A rare ceasefire between the Taliban and the Afghan government still appeared to hold on the third and final day of the deal on Sunday, as hundreds of Taliban prisoners were released in hopes of opening peace negotiations.
Calm has reigned across much of Afghanistan, with authorities not announcing any clashes since the truce began on Friday to mark the start of the Muslim holiday of Eid al-Adha.
The truce is only the third official break in the fighting in nearly two decades of conflict.
“This Eid looks different, the parks are full of people (…) you almost forget that there has been a war in this country for 40 years,” said Shahpoor Shadab, a resident of Jalalabad, in eastern India. ‘Afghanistan.
In Zabul province, several residents recited poems calling for the ceasefire to become permanent. “Peace represents a necessity and an aspiration for everyone”, argued Sardar Wali who participated in the declamation of the poems.
President Ashraf Ghani and the insurgents have hinted that talks between the government and the Taliban could begin after Eid.
The opening of these negotiations was delayed by a stagnation of the prisoner exchange process, provided for by the agreement reached in February in Doha between the Taliban and the United States, and whose completion is required as a prerequisite. by the rebels.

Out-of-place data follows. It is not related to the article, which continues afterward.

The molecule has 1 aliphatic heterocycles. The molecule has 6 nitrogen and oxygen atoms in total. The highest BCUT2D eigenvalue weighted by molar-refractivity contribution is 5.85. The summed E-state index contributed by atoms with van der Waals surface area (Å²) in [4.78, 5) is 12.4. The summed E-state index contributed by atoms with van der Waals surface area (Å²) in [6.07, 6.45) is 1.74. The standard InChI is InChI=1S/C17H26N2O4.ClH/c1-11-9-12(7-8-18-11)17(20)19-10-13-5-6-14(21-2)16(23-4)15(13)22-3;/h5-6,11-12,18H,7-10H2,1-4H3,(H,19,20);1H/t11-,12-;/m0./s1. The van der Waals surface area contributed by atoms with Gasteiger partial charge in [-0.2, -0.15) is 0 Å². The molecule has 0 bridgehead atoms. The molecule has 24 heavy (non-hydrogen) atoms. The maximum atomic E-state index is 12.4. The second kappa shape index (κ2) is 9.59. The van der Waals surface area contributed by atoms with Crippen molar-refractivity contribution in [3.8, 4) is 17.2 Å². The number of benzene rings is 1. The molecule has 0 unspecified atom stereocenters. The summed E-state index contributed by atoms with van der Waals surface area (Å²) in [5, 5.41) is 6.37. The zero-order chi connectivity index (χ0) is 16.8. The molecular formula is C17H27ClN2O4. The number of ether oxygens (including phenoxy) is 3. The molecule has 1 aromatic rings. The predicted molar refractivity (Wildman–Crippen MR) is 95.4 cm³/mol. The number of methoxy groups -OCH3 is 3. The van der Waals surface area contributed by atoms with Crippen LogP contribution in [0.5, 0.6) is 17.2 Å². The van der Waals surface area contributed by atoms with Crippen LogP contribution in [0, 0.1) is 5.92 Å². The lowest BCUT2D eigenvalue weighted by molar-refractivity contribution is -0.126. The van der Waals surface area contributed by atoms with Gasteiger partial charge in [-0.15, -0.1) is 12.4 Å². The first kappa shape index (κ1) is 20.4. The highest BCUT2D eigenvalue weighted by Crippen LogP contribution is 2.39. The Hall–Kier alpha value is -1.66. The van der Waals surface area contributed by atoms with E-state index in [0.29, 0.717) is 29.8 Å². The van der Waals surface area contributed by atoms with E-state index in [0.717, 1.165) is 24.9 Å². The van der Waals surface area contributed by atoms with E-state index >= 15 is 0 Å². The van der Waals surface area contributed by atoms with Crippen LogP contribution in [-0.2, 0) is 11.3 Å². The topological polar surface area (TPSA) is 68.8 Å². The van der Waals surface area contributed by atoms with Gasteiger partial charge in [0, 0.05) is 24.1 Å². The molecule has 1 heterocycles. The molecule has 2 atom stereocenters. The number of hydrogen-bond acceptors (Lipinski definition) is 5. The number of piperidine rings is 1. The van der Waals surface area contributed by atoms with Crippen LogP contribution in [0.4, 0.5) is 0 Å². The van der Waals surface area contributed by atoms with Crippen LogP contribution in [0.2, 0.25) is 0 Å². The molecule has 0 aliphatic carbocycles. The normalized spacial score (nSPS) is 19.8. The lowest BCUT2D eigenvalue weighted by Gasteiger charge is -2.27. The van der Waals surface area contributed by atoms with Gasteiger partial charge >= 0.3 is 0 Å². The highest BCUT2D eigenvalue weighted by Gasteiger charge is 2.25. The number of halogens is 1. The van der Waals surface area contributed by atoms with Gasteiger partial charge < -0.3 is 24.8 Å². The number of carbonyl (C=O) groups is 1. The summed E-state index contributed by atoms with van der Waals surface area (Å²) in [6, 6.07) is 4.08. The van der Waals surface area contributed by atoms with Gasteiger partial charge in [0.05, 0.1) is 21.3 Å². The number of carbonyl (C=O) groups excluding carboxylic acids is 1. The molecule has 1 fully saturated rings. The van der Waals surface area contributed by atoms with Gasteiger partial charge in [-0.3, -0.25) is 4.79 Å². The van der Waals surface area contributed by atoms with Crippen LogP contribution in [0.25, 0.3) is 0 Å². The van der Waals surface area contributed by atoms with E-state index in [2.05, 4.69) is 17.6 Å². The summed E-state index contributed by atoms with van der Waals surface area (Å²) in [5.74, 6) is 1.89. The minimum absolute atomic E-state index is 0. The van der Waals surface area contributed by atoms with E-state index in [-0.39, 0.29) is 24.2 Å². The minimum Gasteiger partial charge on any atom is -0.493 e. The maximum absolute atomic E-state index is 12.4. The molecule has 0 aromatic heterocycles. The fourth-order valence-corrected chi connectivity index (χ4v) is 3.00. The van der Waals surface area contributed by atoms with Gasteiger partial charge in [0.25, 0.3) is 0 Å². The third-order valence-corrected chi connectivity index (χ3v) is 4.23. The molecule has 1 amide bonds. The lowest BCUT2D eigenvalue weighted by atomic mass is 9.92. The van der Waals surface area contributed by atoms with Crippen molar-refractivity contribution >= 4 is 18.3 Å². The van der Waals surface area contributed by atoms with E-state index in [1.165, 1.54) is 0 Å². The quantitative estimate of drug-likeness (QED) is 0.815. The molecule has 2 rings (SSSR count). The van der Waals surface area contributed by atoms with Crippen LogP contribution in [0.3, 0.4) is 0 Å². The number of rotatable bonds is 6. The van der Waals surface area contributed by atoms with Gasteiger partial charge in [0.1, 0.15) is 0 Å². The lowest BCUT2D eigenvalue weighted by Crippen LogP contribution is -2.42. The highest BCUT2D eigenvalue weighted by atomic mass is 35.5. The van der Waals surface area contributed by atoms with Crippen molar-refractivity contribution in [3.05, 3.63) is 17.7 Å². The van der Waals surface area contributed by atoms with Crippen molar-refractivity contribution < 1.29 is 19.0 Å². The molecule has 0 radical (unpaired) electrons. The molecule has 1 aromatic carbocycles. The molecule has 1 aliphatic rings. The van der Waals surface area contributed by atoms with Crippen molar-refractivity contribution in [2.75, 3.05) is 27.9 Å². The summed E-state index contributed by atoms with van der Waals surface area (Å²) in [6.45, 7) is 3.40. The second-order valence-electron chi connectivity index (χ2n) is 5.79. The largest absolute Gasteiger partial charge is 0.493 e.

The Doha agreement provides for the release by the Afghan authorities of 5,000 insurgents and that by the Taliban of 1,000 members of the security forces.
The National Security Council said on Sunday it had released 300 more Taliban prisoners since Friday, bringing the total to just over 4,900.
But the authorities have refused to release hundreds of other detainees, accused of “major crimes” and considered too dangerous to be released, according to the Afghan president.
The Taliban announced for their part that they have already completed their part of the exchange.